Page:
More on Gerhard Haszprunar's work can be found here.

Kakani Katija

Monterey Bay Aquarium Research Institute, Moss Landing, USA

Originally an Aerospace Engineer, Kakani Katija received her Ph.D. in Bioengineering at the California Institute of Technology specializing in biological fluid mechanics and in situ imaging methods. As a Bioengineer, Katija is dedicated to developing underwater technologies to better observe biological and physical processes where they happen in the ocean. Her research and engineering development efforts have contributed to our understanding of nutrient cycling and biologically induced mixing of the oceans, ecomechanics of gelatinous and soft-bodied invertebrates in deep-sea environments, and bioinspired engineering design. She is currently a Principal Engineer at the Monterey Bay Aquarium Research Institute (, where she leads the Bioinspiration Lab ( Katija and members of her team develop tools and platforms that include (1) advanced imaging tools (DeepPIV and EyeRIS; to measure biological-physical interactions in the ocean, (2) electronics tagging packages (ITAG; to deduce organism behavioral response to a changing environment, and (3) autonomous underwater vehicles using stereo tracking to observe marine animals in midwater for long durations. Katija was named a National Geographic Emerging Explorer in 2011 and a Kavli Research Fellow in 2013, and she has received generous funding support from the David and Lucile Packard Foundation, Gordon and Betty Moore Foundation, National Geographic Society, National Oceanic and Atmospheric Administration, and National Science Foundation.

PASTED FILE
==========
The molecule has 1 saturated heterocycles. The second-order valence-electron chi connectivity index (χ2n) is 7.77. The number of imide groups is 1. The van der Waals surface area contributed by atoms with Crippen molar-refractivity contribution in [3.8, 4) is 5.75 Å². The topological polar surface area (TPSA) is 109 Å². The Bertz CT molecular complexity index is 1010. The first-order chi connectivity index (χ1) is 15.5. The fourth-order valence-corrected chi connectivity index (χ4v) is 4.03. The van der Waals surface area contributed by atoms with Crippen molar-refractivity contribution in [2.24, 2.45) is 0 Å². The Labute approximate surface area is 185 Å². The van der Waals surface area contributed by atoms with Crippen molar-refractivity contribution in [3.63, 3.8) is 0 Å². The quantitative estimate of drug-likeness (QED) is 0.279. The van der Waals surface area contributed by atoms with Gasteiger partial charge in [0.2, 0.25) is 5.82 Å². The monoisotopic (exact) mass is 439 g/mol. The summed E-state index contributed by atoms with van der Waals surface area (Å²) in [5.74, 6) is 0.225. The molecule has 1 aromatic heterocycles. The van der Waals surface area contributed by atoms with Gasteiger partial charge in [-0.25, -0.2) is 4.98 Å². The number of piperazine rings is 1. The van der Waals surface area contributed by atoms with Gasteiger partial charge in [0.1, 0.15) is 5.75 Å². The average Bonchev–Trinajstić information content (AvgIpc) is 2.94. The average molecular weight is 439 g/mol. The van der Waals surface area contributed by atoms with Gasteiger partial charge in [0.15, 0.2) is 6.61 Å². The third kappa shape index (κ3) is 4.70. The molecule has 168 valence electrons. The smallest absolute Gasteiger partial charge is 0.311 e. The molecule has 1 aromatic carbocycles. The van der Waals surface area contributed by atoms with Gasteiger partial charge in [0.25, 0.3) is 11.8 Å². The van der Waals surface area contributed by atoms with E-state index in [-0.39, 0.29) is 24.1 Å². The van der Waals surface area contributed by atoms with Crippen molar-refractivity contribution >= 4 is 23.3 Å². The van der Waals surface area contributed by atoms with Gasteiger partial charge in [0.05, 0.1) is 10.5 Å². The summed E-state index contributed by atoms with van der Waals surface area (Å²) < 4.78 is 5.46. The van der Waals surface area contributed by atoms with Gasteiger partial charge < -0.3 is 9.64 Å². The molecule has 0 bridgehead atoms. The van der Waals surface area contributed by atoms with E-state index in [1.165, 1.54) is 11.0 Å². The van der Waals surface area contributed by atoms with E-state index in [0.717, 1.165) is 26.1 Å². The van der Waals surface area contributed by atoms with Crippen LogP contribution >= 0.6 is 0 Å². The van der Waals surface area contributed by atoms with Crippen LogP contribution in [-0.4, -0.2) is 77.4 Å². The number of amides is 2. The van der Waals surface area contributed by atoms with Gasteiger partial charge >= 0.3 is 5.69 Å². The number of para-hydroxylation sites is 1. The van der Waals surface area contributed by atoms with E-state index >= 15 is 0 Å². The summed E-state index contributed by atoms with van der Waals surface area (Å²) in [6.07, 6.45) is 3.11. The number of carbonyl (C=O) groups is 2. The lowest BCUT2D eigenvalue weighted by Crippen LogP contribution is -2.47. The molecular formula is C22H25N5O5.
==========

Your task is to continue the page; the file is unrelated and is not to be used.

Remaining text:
More on Kakani Katija’s work can be found here.



Shannon Olsson

NCBS, Tata Institute of Fundamental Research, Bangalore India


Prof. Shannon Olsson heads the Naturalist-Inspired Chemical Ecology (NICE) group at the National Centre for Biological Sciences (NCBS), Tata Institute of Fundamental Research in Bangalore. The NICE group is particularly interested in how animals, and especially insects, identify objects across different environments. Their work traverses Himalayan meadows, ecologically sustainable agriculture in the Western Ghats, and pollution in Bangalore - anywhere insects are important, which is nearly everywhere on Earth.  Prof. Olsson completed her Ph.D. at Cornell University in Neurobiology and Behavior and Chemical Ecology. She then worked at the Max Planck Institute for Chemical Ecology in Jena, Germany, as a Project Leader where she collaborated with engineers to develop an artificial chemical communication system based on insect chemical communication. A Fulbright Scholar and Ramanujan Fellow, Prof. Olsson is part of a large effort to promote chemical ecology in India. Her work is featured at several popular venues including TEDx, INK, Microsoft Research, SAP Labs, the Dublin Science Gallery, the DST Science Express train across India, and the Victoria and Albert Museum in London. Her favorite thing about being a scientist is the privilege to observe and learn, every day, something completely new, and the possibility that the something new could make a positive difference in this world.

More on Shannon Olsson’s work can be found here